Q: How does it feel to have taken the non-traditional path in your career?
I used to view it as the non-conventional route, but my mindset has changed to “I chose a path that suits me.” Now reflecting back, it couldn’t have gone any other way. What is next for me? Becoming the superhero I always needed as a young girl.
Q: Do you have any Bengali beauty secrets?
This face mask has been passed down from my ma and sister, which is super easy and homemade: it’s turmeric, yogurt and honey. Mix together, apply on face and leave for 10-15 minutes.
Anaa Saber, also known as Our Second Skin, is a 23-year-old New Yorker who dabbles in a variety of creative projects. She was dubbed Who What Wear’s rising star in 2016, and her unique style is showcased on her blog (which began as a requirement for a FIT class) and Instagram. In 2018, she started OSS Creative, which is a way for her to work with her existing clients in a more expansive way. Her projects include copywriting, styling, planning events and working on marketing strategies for small businesses.
Q: What is your favorite part about being Pakistani?
[My] list could probably go on for days, but instead, I will give you the short version. My culture is so rich in traditions, from clothing, to food and family. I feel so lucky [that] as a Pakistani-American I get to experience my starkly different worlds at the same time. I also feel very fortunate I get to share my narrative with people, friends and media. The best part of going to Pakistan is, of course, getting to see my extended family. I have so much family there, lucky enough we get to stay in contact through social media but getting to see everyone is something that’s so dear to me. That, well, and of course, food! The food is just insane, biryani, barbecue, tikka, and of course, the karahi.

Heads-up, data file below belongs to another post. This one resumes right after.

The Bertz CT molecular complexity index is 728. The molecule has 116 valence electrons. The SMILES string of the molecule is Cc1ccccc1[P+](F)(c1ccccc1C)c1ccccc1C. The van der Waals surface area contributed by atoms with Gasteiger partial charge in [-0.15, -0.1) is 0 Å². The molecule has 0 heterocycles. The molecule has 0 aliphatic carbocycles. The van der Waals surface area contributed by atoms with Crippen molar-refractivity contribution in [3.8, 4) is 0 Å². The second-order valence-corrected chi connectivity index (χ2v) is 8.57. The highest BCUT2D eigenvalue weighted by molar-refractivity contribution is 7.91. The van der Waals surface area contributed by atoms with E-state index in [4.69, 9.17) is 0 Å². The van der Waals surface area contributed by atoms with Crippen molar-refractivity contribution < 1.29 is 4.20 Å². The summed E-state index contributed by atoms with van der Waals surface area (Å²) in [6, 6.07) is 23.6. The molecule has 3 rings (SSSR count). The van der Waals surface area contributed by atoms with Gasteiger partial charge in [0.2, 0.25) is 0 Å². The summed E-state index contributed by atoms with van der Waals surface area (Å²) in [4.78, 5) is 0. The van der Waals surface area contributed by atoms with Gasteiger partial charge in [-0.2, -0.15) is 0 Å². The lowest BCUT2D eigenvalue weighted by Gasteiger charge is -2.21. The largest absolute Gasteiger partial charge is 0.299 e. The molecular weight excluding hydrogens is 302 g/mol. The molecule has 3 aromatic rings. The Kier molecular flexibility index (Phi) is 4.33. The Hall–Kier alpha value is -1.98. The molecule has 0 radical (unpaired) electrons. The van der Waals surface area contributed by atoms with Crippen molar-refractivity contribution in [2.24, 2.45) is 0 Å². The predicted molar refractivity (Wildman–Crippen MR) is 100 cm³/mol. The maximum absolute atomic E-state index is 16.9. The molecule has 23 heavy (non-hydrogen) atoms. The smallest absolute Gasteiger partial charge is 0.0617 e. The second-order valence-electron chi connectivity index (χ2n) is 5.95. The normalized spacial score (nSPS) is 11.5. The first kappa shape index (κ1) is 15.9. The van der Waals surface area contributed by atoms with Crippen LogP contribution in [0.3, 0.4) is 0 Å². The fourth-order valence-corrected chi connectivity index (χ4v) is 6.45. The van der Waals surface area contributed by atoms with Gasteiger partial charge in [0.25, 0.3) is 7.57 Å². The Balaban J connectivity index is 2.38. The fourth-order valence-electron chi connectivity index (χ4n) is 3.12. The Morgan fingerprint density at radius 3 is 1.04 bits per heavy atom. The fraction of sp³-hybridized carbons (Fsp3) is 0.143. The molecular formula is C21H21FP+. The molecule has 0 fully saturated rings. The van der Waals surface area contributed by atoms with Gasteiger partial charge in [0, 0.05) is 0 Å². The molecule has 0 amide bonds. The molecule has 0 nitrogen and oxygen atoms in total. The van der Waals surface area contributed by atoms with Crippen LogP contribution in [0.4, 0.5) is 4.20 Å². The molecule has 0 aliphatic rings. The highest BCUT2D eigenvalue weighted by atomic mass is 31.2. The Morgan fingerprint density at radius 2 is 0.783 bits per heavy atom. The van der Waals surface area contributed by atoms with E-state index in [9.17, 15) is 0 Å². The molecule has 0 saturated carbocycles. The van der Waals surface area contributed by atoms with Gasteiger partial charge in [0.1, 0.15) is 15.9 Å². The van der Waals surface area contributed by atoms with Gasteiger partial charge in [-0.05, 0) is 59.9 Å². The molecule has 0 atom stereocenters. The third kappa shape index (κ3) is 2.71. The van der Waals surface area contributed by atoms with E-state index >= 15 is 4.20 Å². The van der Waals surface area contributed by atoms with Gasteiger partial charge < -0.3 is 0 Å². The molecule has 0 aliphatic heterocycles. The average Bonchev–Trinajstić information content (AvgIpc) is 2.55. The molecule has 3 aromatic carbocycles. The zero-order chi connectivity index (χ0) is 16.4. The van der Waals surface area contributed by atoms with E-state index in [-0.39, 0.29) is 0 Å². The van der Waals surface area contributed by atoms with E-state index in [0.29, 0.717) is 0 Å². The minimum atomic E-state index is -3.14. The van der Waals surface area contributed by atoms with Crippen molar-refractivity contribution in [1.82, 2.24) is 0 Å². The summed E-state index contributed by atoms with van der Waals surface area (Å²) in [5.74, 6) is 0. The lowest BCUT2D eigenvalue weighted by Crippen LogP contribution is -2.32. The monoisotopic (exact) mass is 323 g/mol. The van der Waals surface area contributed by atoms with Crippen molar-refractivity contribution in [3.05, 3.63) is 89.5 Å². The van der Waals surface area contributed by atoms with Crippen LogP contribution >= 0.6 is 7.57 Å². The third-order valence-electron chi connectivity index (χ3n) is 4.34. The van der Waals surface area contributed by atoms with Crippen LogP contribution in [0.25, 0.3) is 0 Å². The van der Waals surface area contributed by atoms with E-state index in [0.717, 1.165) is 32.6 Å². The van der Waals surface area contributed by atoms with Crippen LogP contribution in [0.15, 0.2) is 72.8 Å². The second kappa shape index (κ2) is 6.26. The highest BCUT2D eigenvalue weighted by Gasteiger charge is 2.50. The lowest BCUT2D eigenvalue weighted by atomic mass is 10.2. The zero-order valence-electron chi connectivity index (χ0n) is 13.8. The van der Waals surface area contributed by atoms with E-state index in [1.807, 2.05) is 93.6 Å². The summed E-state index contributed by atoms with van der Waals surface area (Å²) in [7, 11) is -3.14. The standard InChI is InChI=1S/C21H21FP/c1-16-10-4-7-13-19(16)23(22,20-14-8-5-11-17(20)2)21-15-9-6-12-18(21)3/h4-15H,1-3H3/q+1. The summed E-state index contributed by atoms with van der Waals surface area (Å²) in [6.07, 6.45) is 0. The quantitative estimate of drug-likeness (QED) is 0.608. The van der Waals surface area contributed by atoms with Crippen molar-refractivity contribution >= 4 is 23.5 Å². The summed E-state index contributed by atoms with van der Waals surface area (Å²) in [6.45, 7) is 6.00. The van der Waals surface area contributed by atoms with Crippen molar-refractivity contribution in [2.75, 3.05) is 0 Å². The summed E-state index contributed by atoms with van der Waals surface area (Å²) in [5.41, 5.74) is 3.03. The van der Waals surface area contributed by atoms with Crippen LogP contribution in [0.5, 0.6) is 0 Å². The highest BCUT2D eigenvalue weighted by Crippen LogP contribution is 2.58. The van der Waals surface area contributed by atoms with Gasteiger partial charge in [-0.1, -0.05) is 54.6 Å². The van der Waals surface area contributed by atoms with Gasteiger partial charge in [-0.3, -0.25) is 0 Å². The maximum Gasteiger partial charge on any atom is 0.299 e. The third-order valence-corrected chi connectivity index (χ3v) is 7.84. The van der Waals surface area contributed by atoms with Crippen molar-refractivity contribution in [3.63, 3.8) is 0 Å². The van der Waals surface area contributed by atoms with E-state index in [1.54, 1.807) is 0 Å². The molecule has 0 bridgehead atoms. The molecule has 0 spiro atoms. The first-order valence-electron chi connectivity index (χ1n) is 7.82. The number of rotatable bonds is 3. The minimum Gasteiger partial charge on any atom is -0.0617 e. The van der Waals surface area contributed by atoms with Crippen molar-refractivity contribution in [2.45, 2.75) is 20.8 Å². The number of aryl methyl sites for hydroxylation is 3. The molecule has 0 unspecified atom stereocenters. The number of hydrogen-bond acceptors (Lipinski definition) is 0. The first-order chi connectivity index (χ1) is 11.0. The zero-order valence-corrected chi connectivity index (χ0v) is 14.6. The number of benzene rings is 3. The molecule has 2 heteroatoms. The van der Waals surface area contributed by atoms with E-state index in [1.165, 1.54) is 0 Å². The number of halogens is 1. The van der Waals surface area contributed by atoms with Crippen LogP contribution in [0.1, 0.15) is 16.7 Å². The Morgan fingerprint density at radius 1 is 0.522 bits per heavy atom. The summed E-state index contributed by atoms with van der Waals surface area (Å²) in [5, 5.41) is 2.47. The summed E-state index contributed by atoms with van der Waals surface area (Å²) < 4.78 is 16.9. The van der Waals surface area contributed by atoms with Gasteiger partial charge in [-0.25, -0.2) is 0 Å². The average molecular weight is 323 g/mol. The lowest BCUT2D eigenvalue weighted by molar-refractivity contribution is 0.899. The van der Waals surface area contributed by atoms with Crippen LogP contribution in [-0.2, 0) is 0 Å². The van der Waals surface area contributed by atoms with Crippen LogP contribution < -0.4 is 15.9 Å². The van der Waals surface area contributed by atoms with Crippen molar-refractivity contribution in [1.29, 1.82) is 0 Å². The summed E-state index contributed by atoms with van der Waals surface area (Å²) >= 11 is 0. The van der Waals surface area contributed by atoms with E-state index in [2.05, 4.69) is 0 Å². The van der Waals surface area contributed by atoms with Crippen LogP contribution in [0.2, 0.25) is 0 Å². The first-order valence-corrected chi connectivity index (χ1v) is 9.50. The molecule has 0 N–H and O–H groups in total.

Q: What is a typical day like for you?
Like most, my day starts with meetings, phone calls, the works. … But on certain days I’ll have photoshoots or events to attend. It may all seem calm and collected on camera, but it’s actually quite hectic — especially running around from point A to point B in Manhattan. But I wouldn’t trade it for anything!
Q: Do you have a hair mask/oil/treatment you swear by?
I swear by almond oil. It’s the key to silky South Asian hair! Lather, rinse and repeat monthly, if not weekly.
Q: How do you practice self-care?
For me, self-care is all about listening to how my body is feeling and giving myself time to relax and catch up on anything I feel like I’m missing out on. A lot of times people tend to ignore the red flags their bodies are signaling. [As for skin,] my skincare routine at the moment is very minimal. Once a month I get a dermal infusion facial from Glo Spa in Financial District.
Q: Do you think there’s any truth to only certain people being able to “pull off” outfits or pieces?